New Catholic Dictionary – Saint Gregory of Neocaesarea

detail of a painting of Saint Gregory Thaumaturgus; date unknown, artist unknown; San Gregorio side altar, parish church of Our Lady of the Rosary, Concadirame, Italy; photographed on 21 June 2012 by Threecharlie; swiped from Wikimedia CommonsDerivation

  • Greek: thauma, wonder; ergo, work


(Gregory Thaumaturgus) Confessor, Bishop of Neocaesarea, born Neocaesarea in Pontus (Asia Minor), 213; died there, 270. Of a noble pagan family, he was educated for the career of a lawyer. Converted to Christianity by Origen, Gregory took up the study of philosophy and theology. Consecrated Bishop of Neocaesarea c.240, he converted the inhabitants by his preaching and miracles. When he became bishop there were only 17 Christians in his flock and at his death there were but 17 pagans in the whole town of Caesarea. He was present at the First Council of Antioch against Paul of Samosata. Because of the great number of miracles he performed, Gregory is called the “Wonder Worker.” He is also well known as a writer and some of his chief works are: “Oratio Panegyrica,” in honor of Origen; “Tractatus ad Theopompum,” on the passibility and impassibility of God; “Epistola Canonica,” an explanation of the organization of the churches of Pontus under Gregory; and “Exposition of the Faith,” showing Gregory’s idea of the Trinity. Patron of those in desperate situations; invoked against inundations. Relics: Saint Peter’s, in the Vatican, and Lisbon. Feast, Roman Calendar, 17 November.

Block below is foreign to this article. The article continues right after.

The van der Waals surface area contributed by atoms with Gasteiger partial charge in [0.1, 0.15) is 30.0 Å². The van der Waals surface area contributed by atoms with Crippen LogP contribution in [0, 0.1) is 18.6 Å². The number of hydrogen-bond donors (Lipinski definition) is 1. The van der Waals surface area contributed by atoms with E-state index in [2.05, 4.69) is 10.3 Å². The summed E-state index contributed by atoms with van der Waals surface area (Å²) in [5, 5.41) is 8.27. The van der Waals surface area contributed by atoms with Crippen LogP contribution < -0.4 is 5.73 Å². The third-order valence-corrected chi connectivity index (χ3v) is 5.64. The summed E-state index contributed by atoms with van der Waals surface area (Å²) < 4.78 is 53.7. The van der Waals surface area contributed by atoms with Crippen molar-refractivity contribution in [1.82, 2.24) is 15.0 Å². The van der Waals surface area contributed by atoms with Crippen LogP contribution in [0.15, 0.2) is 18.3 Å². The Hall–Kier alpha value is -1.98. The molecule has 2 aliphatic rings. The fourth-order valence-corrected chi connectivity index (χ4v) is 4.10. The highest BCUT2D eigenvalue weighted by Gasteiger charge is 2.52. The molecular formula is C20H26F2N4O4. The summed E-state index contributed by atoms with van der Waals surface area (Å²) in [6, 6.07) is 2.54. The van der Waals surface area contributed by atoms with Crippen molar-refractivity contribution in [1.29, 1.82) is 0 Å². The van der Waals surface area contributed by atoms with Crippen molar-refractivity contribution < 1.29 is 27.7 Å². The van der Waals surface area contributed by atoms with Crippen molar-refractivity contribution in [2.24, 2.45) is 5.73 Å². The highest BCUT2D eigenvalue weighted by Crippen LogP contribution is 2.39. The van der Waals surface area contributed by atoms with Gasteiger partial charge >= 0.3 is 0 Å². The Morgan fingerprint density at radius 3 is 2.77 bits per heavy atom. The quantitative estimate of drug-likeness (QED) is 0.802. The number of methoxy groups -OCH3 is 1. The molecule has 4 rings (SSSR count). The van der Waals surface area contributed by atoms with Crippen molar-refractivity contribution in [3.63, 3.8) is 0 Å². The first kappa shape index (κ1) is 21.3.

MLA Citation

  • “Saint Gregory of Neocaesarea”. New Catholic Dictionary. CatholicSaints.Info. 8 May 2016. Web. 18 September 2021. <>